Speech by Mrs
Bonino, at the closing session of the Assembly of Consumer
Associations in Europe.
Although unable to bid you welcome two
days ago at the opening of this Assembly, I would like now
to express my sincere thanks for the excellent work which
you have accomplished, the results of which are now known
As the representatives of a community of
more than 370 000 000 consumers, your presence here
symbolises a heightened sense of awareness and of joint
The Commission is a firm believer in the
need for and the importance of gatherings such as this one,
providing an opportunity to get a dialogue going and to
have a lively exchange of views; your discussions and the
resulting conclusions are proof of this.
The holding of this Assembly prefigures
your new responsibilities under the Amsterdam Treaty, due
to enter into force shortly.
I can assure you that the Treaty, and in
particular Article 153 thereof, will constitute the
starting point for new initiatives which the Commission
intends to take in the field of consumer protection, with
the aim of:
giving consumers more say in
assuring them of greater health and
safeguarding their economic
There is no doubt that we need you to
work together with us in order to achieve these
Before sharing with you my thoughts on
some of the conclusions reached in the course of the
Assembly, I would like to draw your attention to two major
aspects of consumer life which will be of great importance
to all of us in the immediate future.
The issues in question are:
1. Introduction of the euro
This will be an important event both for
Europe and for consumer organisations.
You have not been wholly satisfied with
the existing legislation, in particular as regards dual
pricing prior to the introduction of the coins and notes,
and the additional costs which that may entail for
consumers; nevertheless, under the auspices of the
Commission, agreement has been reached between consumer
associations and professionals in the commerce, tourism and
craft trade sectors on a code of conduct with a "Eurolabel"
seal of approval.
I expect this agreement to provide an
acceptable solution to a matter which, in the end, will be
of transient significance during the introduction of the
It only remains to be seen how far the
positive elements of the dialogue resulting in this
agreement can be applied to other sectors.
2. Food safety
This is a highly complex issue, with
environmentally-sound agricultural practices being a key
area of concern.
There is no doubt that consumers want
their food to be safe, and to have a wide variety of choice
In this respect, consumers' needs and
expectations vary, going far beyond just a question of
value for money.
The Commission is aware of these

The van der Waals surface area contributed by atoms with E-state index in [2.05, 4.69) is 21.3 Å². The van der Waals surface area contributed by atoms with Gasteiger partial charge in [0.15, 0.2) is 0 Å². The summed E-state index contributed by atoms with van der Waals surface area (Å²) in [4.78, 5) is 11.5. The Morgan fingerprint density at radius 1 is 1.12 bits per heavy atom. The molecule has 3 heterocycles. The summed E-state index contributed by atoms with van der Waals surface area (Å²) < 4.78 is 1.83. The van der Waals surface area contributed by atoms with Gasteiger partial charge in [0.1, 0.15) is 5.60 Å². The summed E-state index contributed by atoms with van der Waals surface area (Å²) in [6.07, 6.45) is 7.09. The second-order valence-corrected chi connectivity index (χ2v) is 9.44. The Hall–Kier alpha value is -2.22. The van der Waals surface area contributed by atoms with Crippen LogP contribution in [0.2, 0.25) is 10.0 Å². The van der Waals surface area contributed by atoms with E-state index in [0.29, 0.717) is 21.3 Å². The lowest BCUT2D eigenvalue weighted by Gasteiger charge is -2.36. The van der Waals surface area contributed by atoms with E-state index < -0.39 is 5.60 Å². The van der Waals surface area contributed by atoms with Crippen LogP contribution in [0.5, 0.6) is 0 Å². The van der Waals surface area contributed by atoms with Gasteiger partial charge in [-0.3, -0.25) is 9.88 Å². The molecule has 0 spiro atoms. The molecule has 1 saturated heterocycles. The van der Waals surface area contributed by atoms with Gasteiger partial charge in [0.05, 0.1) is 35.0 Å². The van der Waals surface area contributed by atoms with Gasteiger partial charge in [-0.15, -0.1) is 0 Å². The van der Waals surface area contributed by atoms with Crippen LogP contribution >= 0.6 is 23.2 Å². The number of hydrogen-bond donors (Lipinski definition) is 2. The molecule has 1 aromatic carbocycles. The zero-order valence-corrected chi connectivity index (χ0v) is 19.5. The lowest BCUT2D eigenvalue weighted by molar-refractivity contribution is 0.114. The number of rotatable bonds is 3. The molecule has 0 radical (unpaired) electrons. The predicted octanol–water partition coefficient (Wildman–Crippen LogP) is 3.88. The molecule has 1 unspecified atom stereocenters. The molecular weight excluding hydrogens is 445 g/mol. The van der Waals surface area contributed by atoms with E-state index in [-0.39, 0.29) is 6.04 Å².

expectations and is endeavouring to satisfy them by:
improving, rationalising and
simplifying the existing legislative framework, with a
view to reducing the element of risk as far as
monitoring more closely the
application of the legal provisions;
providing more relevant information to
consumers throughout Europe.
As far as consumer information is
concerned, I would like to take this opportunity to remind
you of the European information campaign on food safety
which was launched last month, on 15 October, in
partnership with the competent organisations in the Member
States; it is now up and running in the 15
This campaign, underpinned by a code of
safety and sound food hygiene practices, targets a wide
Although the campaign focuses on the
general public, we must not lose sight of the fact that
consumers alone are not responsible for the safety of the
food they eat; both industry and agriculture, as well as
the public authorities, shoulder a large part of the
In this area, therefore, nothing less
than transparency at all levels and a pooling of effort
will reassure consumers that everything is being done to
obtain untainted products and thus to restore their
Over and above the problem of
information, food safety is without doubt a priority for
The revamping of Health and Consumer
Protection Directorate-General and of the Food and
Veterinary Office provides a clear indication of the
Commission's intent in this regard.
The consumer policy action programme for
the next few years will highlight even more the priority
given to the health and aspirations of consumers.
It is clear, though, that there is no
such thing as "zero" risk in relation to foodstuffs, but we
must do everything possible to minimise the risk.
In the interest of food safety, there
has to be close interaction and partnership, from foodstuff
production through to consumption, between European and
national public authorities, agriculture, industry, the
distributive trade and consumers.